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Tuesday, August 30, 2022
Good riddance to Fauci and his calamitous, costly career
Whatever comes next in the pandemic, we all have cause to rejoice at the best news since the arrival of the COVID vaccine: Anthony Fauci, the president’s chief medical adviser, has announced his retirement. His long and singularly disastrous career ends in December.
Except possibly for the Great Depression, the lockdowns were the costliest public-policy mistake ever made during peacetime in America.
Fauci got away with it by invoking the authority of science while violating its fundamental principles. Before COVID arrived, the world’s leading epidemiologists had warned that lockdowns would be futile and cause catastrophic collateral damage, but Fauci simply ignored that advice.
As evidence mounted of the policies’ failure, he persisted by deploying the skills honed during five decades in Washington: bureaucratic infighting, media manipulation and fearmongering.
In the 1980s, he made national news by warning that the AIDS virus could be spread by “routine close contact” among family members, becoming one of the early prophets of the AIDS “heterosexual breakout” that would supposedly decimate the general population. That prospect needlessly terrified the public for more than a decade, but it boosted public funding for AIDS research, including a long and costly Fauci project to develop an AIDS vaccine.
The vaccine venture failed, but it enabled Fauci and two of his collaborators, Deborah Birx and Robert Redfield, to develop a relationship that they exploited during their service on the White House COVID Task Force. Birx, the task force’s coordinator, and Redfield, the head of the Centers for Disease Control and Prevention, joined with Fauci to bully the Trump administration into following their dictates on COVID.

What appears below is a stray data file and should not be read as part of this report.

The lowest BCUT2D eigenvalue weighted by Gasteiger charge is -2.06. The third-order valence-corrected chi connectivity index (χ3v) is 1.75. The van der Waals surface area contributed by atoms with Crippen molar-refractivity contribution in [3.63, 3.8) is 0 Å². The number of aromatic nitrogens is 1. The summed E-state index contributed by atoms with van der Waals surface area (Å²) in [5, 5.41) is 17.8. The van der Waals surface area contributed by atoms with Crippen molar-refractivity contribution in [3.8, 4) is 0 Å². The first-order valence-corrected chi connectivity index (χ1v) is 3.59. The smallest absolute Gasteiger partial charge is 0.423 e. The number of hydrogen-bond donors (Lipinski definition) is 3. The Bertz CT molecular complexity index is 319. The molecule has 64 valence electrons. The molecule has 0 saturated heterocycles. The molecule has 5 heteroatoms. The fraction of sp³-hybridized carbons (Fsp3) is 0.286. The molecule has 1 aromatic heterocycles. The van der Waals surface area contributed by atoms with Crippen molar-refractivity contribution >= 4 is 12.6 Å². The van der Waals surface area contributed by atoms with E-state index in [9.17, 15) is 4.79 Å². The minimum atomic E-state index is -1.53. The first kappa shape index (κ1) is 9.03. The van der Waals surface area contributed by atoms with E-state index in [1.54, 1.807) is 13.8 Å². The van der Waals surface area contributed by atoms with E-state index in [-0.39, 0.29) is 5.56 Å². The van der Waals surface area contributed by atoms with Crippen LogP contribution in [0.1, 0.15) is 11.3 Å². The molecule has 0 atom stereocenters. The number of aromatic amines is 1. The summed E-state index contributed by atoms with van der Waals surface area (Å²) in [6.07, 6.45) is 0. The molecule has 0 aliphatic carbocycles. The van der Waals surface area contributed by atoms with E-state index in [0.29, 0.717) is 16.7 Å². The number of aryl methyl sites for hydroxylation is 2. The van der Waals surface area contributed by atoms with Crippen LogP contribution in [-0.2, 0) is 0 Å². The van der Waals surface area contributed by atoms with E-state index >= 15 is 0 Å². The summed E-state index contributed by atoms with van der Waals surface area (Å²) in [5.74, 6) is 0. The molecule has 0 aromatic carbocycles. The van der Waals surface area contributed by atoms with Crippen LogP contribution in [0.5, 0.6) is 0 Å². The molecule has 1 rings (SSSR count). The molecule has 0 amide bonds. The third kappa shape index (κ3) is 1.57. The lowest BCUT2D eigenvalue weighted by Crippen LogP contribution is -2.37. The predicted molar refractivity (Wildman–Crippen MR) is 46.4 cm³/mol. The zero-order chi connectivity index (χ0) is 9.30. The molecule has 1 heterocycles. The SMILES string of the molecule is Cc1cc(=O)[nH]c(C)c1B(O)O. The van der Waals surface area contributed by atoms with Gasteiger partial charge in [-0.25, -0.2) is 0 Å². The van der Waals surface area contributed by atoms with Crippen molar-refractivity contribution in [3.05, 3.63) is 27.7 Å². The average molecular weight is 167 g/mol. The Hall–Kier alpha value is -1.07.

The three secretly agreed to all resign if any of them were fired, and they never disagreed with one another at the task-force meetings, as Scott Atlas recounts in his Washington memoir, “A Plague Upon Our House.”
Atlas, a health-policy analyst at the Hoover Institution, tried getting his colleagues at the meetings to consider the evidence that lockdowns and mask mandates were not working, but the three bureaucrats had no interest in debating it — or bothering to read the studies. To his amazement, they made no pretense of conducting any sort of cost-benefit analysis of their policies and never deigned to even discuss the vast social and economic collateral damage.
They were bureaucrats solely focused on compelling the public to follow their arbitrary rules. There was no reason to force vaccinations on people who had already acquired natural immunity to COVID, but the bureaucrats were determined to punish anyone who defied their authority — and silence any scientist who criticized them.
Early in the pandemic, prominent virologists expressed concerns by email that the virus had been created in the Wuhan laboratory, but they publicly dismissed that possibility after a teleconference with Fauci and other officials who had been funding research at the lab.
When eminent researchers from Oxford, Harvard and Stanford issued the Great Barrington Declaration, calling for a traditional public-health policy focused on protecting the vulnerable instead of shutting down society, Fauci dismissed it as “total nonsense,” and the mainstream media, as usual, parroted his smears and claims.
Fauci owed much of his success to decades of cultivating the right journalists — always quick to return a phone call or email, always available for a TV appearance, always happy to provide an authoritative quotation when he had no idea what he was talking about. Above all, he was always ready to satisfy journalists’ need for scary news and doomsday predictions.
Terrifying the public was good for business. The journalists were rewarded more clicks and higher ratings; Fauci and his fellow bureaucrats amassed more power and bigger budgets.
Fauci became the highest-paid federal employee, earning more than $400,000 per year, and stands to collect a pension estimated at $350,000 a year. That’s an appalling sum, considering the lasting harm he has done to children and adults in America and the rest of the world. But it’s a small price to be rid of him.
John Tierney is a contributing editor of City Journal and a co-author of “The Power of Bad: How the Negativity Effect Rules Us and How We Can Rule It.”